In a column (“Hip-hop culture is root of NFL violence”) published in The Kansas City Star on Feb. 3, writer Jason Whitlock asserts that there is a link between rap lyrics and the recent rash of violent offenses committed by NFL players. Whitlock theorizes that rap music causes criminal behavior, legitimizes drug dealing, and leads players to hang out in large entourages. Yo, playa, people of all cultures were doing these things long before hip-hop achieved global appeal.
It is no secret that Whitlock has built his career on being controversial and shocking. However, with this sucka move, he dangerously crosses the lines of integrity, accountability, and responsible journalism.
Journalists are taught never to buy into stereotypes, yet Whitlock went on a shopping spree. He generalizes that all young black male athletes listen to hip-hop music. How does he know what most athletes listen to? Has he conducted a survey? How does he know what Carolina Panther Rae Carruth and his buddies listened to when they allegedly planned his girlfriend’s killing?
Professional football is a violent sport. Perhaps the root of NFL violence is that players are being paid millions of dollars to hurt and maim their fellow man just to get a ball across a line. That must have a tremendous effect on the human psyche, both on and off the field. This, coupled with the fact that Americans have always glorified violence, is a toxic combination. Blaming art for society’s ills is not only wrong and stupid but also cowardly. Whitlock’s condemning hip-hop enrolls him in the school of thought that includes those who blamed Marilyn Manson’s music for the Columbine incident.
Violence has been around since the beginning of mankind. In the Bible, Cain killed Abel, committing what was supposedly the world’s first murder. What the hell was Cain listening to that made him commit this violent act: God humming in the clouds?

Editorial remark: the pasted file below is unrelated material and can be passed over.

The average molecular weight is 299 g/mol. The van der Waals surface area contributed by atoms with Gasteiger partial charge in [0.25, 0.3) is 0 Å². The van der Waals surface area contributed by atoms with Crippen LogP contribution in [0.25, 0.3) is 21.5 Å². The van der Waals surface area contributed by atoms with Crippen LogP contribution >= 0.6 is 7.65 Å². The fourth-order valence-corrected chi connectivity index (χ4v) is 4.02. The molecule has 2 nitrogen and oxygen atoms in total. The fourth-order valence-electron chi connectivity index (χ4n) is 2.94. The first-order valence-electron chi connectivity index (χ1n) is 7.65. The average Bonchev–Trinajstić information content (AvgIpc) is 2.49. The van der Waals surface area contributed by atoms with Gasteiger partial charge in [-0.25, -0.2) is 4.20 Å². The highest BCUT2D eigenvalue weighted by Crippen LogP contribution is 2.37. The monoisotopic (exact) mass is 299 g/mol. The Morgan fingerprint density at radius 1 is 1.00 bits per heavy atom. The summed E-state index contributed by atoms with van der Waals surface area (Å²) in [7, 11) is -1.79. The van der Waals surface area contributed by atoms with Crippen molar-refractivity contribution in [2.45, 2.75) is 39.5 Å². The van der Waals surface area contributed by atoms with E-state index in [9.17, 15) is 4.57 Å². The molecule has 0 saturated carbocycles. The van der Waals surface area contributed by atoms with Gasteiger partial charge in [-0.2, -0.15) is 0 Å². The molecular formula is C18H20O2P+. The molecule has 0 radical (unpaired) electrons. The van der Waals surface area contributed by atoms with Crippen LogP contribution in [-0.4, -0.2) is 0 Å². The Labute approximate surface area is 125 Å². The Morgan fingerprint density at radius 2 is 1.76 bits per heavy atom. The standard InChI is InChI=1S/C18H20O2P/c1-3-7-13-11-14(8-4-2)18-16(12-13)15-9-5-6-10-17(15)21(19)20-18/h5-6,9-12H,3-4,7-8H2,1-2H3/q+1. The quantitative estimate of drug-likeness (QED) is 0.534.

On the issue of urban violence, black-on-black crime has been around a lot longer than rap music. In 1975, Ebony magazine published a special issue stating that black-on-black violence was a critical problem in the black community. Following Whitlock’s flawed logic, I guess you can blame those violent times on Marvin Gaye, Stevie Wonder, and Isaac Hayes — all of whom were at their musical peaks in that era.
Whitlock claims he is qualified to defame hip-hop by stating that he freelances for Vibe magazine. He is listed as a contributor, but according to their editorial and payroll departments, he has written only one article for the music rag — a sports profile on Philadelphia 76er Allen Iverson. This hardly justifies boasting an extensive background in hip-hop.
I was raised on hip-hop, and I built my career on it. I began writing professionally as a teenager for The Kansas City Globe. Then I wrote for the newspaper at Morehouse College in Atlanta before transferring to UMKC and wrecking shop at the U-News, where I wrote the area’s first hip-hop column. I wrote my first music review for PitchWeekly on May 6, 1993. My initial cover story for the publication on March 10, 1994, was the first comprehensive examination of the local hip-hop scene.
I produced hip-hop shows in Kansas City for Black Expo USA during a time when almost every venue in town hung “No rappers allowed” signs. I’ve freelanced for The Source, the hip-hop bible, for the past two years, and I have moonlighted for other hip-hop magazines and Web sites. There was no way I could sit back and let such a hack attack this culturally rich lifestyle.